The 'Anything Panel 5-Pocket System' mimics that on the men's Skyline. As the name suggests, it's a panel of five pockets – three open, two zipped ones underneath – stitched onto the jersey along the top edge and down the sides. The bottom edge is free to lift away from your back so that when you fill the pockets, the jersey stays flat against your back.
While some may love this, I find stuffing gear on gear makes it awkward to access and can result in things slipping out. I preferred to use the two zipped pockets before resorting to the three open ones; the top edge of these is not elasticated and I did have a rain jacket escape from the middle one on a ride. This is the danger of stacking kit on kit, I find, especially when the fabric it's sitting against is smooth and slippery.
The jersey does remain pretty stable even when the pockets are well packed. Whether its aero properties are affected by something akin to a bum-bag stitched to the rear as you are tucked in on the drops, flying down a descent, is another matter.
The reverse-coil full-length zip at the front is smooth running, and a longer than average cord makes it really easy to locate.
There are only two colour options available for us women – the men have three, including two very bright ones. I felt the colour I tested – charmingly called 'Death Plum' – did nothing for my visibility on the road... The alternative, Electric Watermelon, is much brighter. Reflective logos are minimal.
There are a lot of very good jerseys out there for less than the £200 rrp of the Skyline – looking back through our archive, only two short-sleeve jerseys we've tested on road.cc are more expensive (from ashmei and Rapha).
If you want something solely for warm weather performance riding, Assos' Dyora RS mentioned earlier is £145, or if you want a jersey that will span a wider range of temperatures, as 7mesh's does, Rapha's Pro Team is £120.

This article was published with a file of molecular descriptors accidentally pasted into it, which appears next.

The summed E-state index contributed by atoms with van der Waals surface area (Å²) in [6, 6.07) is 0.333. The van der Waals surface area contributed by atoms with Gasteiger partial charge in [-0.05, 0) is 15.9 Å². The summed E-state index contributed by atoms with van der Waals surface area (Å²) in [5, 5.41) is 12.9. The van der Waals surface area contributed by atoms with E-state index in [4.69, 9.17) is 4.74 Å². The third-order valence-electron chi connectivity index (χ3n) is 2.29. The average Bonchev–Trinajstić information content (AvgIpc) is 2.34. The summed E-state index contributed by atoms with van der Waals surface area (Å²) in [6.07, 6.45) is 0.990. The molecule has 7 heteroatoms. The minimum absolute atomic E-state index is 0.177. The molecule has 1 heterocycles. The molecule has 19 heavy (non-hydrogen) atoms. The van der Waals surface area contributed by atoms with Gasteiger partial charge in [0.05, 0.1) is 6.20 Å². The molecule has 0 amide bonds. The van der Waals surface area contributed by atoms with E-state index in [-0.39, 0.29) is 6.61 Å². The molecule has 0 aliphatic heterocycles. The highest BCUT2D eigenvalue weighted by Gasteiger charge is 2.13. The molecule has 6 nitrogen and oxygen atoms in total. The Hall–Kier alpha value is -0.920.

You can also get very good jerseys for less than £100, such as La Passione's Duo – lighter than the 7mesh and offering 50+ spf for £80 – Iris's Race Day Catch-Up for around £85, Bioracer's Epic Camo Dot mentioned earlier and also around £85, and Lusso's Freya for £64.99.
The Skyline's performance is very impressive in warm weather – as you'd hope for £200 – but there are alternatives offering similar features for significantly less. If you have the cash to spare then you won't be disappointed – as long as it fits you better than it did me or Tass.
Impressive performance in hot weather, with ample storage, but that price tag...
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road.cc test report
Make and model: 7Mesh Skyline Jersey Women's
Size tested: L
Tell us what the product is for
7mesh says: 'A featherlight, ultra-fast road jersey with Coldblack®, built for making the break and beating your best in the heat of competition.
'The jersey features almost invisible ultrasonic stretch seams to present a smooth face to the oncoming air. A women's specific race fit and waffled fabric encourages speed and boosts thermal regulation during the season's hottest rides, while Coldblack® UPF protection blocks out damaging rays.
'Skyline features generous stow space thanks to the inclusion of the Anything Panel, a modular carry system that includes three rear pockets and dual, zippered side pockets.'
Tell us some more about the technical aspects of the product?
Body: 78% polyester, 22% elastane
Pocket: 80% polyester, 20% elastane
Front zipper: #3 reverse coil
Anything Panel 5-Pocket System (3 Rear floating pockets, 1 large and 1 small zippered side pockets)
Wicking and thermal regulating material
Coldblack® treatment; cooling effect and 30+ UV protection